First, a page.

biotribocharge, electrostatic force, geckos, adhesion


Adhesion achieved through feet setae is fundamental for gecko agilely maneuvering. Although diverse hypotheses have been proposed, none of them thoroughly explains the setae function, implying a kind of hybrid-mechanism-based adhesion in geckos. In addition to van der Waals interactions and capillary force, the electrostatic attraction that emerges from triboelectrification was suggested as a component of setae adhesion. Nevertheless, the contribution by electrostatic attraction to the total setae attachment is still controversial. In this study, we analyzed the occurrence of electrostatic attraction at gecko setae through experiments and model analyses. By touching the substrates with only ~1/70th of the foot area, freely wall-climbing geckos developed tribocharge at their feet setae with a density of ~277 pC/mm2, generating electrostatic attractions with a strength of ~4.4 mN/mm2. From this perspective, the adhesion driven by triboelectrification could account for about 1% of total adhesion. Model analyses at spatula level indicated a similar result showing that the electrostatic force might account for ~3% of the adhesion that facilitates wall-climbing in geckos. The low contribution of the electrostatic force partly explains why geckos always face difficulty in maneuvering onto those substrates (e.g., teflon) where they could easily develop tribocharge but difficultly generate van der Waals force. However, long-range electrostatic forces may play other roles in a distance range where the van der Waals interaction cannot function. These findings not only add to our understanding of the mechanism of gecko adhesion, but also will help us advance gecko-inspired fibular adhesives.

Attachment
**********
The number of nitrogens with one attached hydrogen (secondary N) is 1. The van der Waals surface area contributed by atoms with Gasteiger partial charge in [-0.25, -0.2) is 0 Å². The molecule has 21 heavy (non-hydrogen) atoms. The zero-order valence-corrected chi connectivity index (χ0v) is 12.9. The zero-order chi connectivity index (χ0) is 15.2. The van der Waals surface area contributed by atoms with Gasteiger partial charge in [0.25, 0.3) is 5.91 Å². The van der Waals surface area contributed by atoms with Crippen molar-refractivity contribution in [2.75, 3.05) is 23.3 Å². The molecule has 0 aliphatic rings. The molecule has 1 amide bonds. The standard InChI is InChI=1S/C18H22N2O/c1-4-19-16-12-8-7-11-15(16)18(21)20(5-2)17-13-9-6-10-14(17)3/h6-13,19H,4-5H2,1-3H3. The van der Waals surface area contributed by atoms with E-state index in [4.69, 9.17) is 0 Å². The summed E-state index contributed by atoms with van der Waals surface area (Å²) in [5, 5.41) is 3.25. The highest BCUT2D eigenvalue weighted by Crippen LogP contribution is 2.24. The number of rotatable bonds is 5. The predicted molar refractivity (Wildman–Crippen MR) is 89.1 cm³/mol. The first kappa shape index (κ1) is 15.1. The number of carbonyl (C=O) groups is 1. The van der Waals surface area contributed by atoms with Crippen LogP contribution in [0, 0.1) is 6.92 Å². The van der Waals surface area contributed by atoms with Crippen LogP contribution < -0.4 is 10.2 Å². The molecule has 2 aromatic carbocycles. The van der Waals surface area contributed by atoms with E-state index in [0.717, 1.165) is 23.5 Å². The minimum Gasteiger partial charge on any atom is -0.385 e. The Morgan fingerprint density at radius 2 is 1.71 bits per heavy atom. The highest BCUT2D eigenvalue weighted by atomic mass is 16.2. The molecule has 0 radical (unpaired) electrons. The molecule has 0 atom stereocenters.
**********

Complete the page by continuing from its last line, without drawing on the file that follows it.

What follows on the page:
Tsinghua University Press

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